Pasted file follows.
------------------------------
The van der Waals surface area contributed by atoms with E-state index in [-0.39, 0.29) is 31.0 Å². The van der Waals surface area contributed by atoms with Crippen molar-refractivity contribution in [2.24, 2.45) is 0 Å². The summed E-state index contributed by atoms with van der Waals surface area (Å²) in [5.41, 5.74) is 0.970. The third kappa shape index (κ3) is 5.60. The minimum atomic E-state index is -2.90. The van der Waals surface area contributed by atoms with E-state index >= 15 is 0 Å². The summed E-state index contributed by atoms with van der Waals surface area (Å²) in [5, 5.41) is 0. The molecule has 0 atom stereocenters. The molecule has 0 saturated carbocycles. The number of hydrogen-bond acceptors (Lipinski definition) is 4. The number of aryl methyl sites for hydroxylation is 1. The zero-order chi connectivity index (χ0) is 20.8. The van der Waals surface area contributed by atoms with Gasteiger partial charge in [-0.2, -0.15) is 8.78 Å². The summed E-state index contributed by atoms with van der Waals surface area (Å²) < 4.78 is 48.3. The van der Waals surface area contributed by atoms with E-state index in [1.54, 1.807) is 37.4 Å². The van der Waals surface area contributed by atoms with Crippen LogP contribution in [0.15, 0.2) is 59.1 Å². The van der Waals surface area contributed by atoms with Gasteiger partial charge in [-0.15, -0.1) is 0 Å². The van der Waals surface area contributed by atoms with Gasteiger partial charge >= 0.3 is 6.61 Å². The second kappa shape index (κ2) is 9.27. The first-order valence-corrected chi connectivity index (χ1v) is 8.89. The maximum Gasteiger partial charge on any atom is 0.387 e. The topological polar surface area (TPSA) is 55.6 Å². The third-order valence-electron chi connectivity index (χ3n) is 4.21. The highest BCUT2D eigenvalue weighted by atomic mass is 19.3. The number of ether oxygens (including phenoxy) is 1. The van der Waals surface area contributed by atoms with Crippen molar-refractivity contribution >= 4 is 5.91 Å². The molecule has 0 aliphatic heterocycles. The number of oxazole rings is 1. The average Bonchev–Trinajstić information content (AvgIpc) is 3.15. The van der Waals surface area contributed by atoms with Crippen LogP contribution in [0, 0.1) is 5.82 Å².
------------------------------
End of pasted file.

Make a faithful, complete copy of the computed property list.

The van der Waals surface area contributed by atoms with E-state index in [-0.39, 0.29) is 31.0 Å². The van der Waals surface area contributed by atoms with Crippen molar-refractivity contribution in [2.24, 2.45) is 0 Å². The summed E-state index contributed by atoms with van der Waals surface area (Å²) in [5.41, 5.74) is 0.970. The third kappa shape index (κ3) is 5.60. The minimum atomic E-state index is -2.90. The van der Waals surface area contributed by atoms with E-state index >= 15 is 0 Å². The summed E-state index contributed by atoms with van der Waals surface area (Å²) in [5, 5.41) is 0. The molecule has 0 atom stereocenters. The molecule has 0 saturated carbocycles. The number of hydrogen-bond acceptors (Lipinski definition) is 4. The number of aryl methyl sites for hydroxylation is 1. The zero-order chi connectivity index (χ0) is 20.8. The van der Waals surface area contributed by atoms with Gasteiger partial charge in [-0.2, -0.15) is 8.78 Å². The summed E-state index contributed by atoms with van der Waals surface area (Å²) < 4.78 is 48.3. The van der Waals surface area contributed by atoms with E-state index in [1.54, 1.807) is 37.4 Å². The van der Waals surface area contributed by atoms with Crippen LogP contribution in [0.15, 0.2) is 59.1 Å². The van der Waals surface area contributed by atoms with Gasteiger partial charge in [-0.15, -0.1) is 0 Å². The van der Waals surface area contributed by atoms with Gasteiger partial charge >= 0.3 is 6.61 Å². The second kappa shape index (κ2) is 9.27. The first-order valence-corrected chi connectivity index (χ1v) is 8.89. The maximum Gasteiger partial charge on any atom is 0.387 e. The topological polar surface area (TPSA) is 55.6 Å². The third-order valence-electron chi connectivity index (χ3n) is 4.21. The highest BCUT2D eigenvalue weighted by atomic mass is 19.3. The number of ether oxygens (including phenoxy) is 1. The van der Waals surface area contributed by atoms with Crippen molar-refractivity contribution >= 4 is 5.91 Å². The molecule has 0 aliphatic heterocycles. The number of oxazole rings is 1. The average Bonchev–Trinajstić information content (AvgIpc) is 3.15. The van der Waals surface area contributed by atoms with Crippen LogP contribution in [0, 0.1) is 5.82 Å².